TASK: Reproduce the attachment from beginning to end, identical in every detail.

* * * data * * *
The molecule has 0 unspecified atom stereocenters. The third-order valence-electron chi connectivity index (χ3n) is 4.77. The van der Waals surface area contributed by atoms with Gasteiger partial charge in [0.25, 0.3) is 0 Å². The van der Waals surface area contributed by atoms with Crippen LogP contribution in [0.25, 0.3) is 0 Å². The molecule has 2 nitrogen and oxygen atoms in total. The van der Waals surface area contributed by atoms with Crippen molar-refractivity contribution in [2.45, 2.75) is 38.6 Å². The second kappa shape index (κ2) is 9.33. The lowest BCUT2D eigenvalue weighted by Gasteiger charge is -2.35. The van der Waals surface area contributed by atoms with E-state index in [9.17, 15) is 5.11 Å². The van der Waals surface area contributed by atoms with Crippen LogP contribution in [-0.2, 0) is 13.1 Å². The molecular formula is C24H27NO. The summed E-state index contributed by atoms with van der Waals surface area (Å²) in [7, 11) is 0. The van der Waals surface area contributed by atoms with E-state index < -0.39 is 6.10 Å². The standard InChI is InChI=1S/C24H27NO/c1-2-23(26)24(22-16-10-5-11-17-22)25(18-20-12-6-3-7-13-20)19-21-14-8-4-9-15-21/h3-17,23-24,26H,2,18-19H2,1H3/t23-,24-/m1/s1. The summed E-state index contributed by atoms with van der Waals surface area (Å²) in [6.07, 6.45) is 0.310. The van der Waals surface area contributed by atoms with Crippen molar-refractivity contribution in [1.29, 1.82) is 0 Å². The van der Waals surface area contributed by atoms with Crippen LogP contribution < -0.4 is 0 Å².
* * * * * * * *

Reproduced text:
The molecule has 0 unspecified atom stereocenters. The third-order valence-electron chi connectivity index (χ3n) is 4.77. The van der Waals surface area contributed by atoms with Gasteiger partial charge in [0.25, 0.3) is 0 Å². The van der Waals surface area contributed by atoms with Crippen LogP contribution in [0.25, 0.3) is 0 Å². The molecule has 2 nitrogen and oxygen atoms in total. The van der Waals surface area contributed by atoms with Crippen molar-refractivity contribution in [2.45, 2.75) is 38.6 Å². The second kappa shape index (κ2) is 9.33. The lowest BCUT2D eigenvalue weighted by Gasteiger charge is -2.35. The van der Waals surface area contributed by atoms with E-state index in [9.17, 15) is 5.11 Å². The van der Waals surface area contributed by atoms with Crippen LogP contribution in [-0.2, 0) is 13.1 Å². The molecular formula is C24H27NO. The summed E-state index contributed by atoms with van der Waals surface area (Å²) in [7, 11) is 0. The van der Waals surface area contributed by atoms with E-state index < -0.39 is 6.10 Å². The standard InChI is InChI=1S/C24H27NO/c1-2-23(26)24(22-16-10-5-11-17-22)25(18-20-12-6-3-7-13-20)19-21-14-8-4-9-15-21/h3-17,23-24,26H,2,18-19H2,1H3/t23-,24-/m1/s1. The summed E-state index contributed by atoms with van der Waals surface area (Å²) in [6.07, 6.45) is 0.310. The van der Waals surface area contributed by atoms with Crippen molar-refractivity contribution in [1.29, 1.82) is 0 Å². The van der Waals surface area contributed by atoms with Crippen LogP contribution < -0.4 is 0 Å².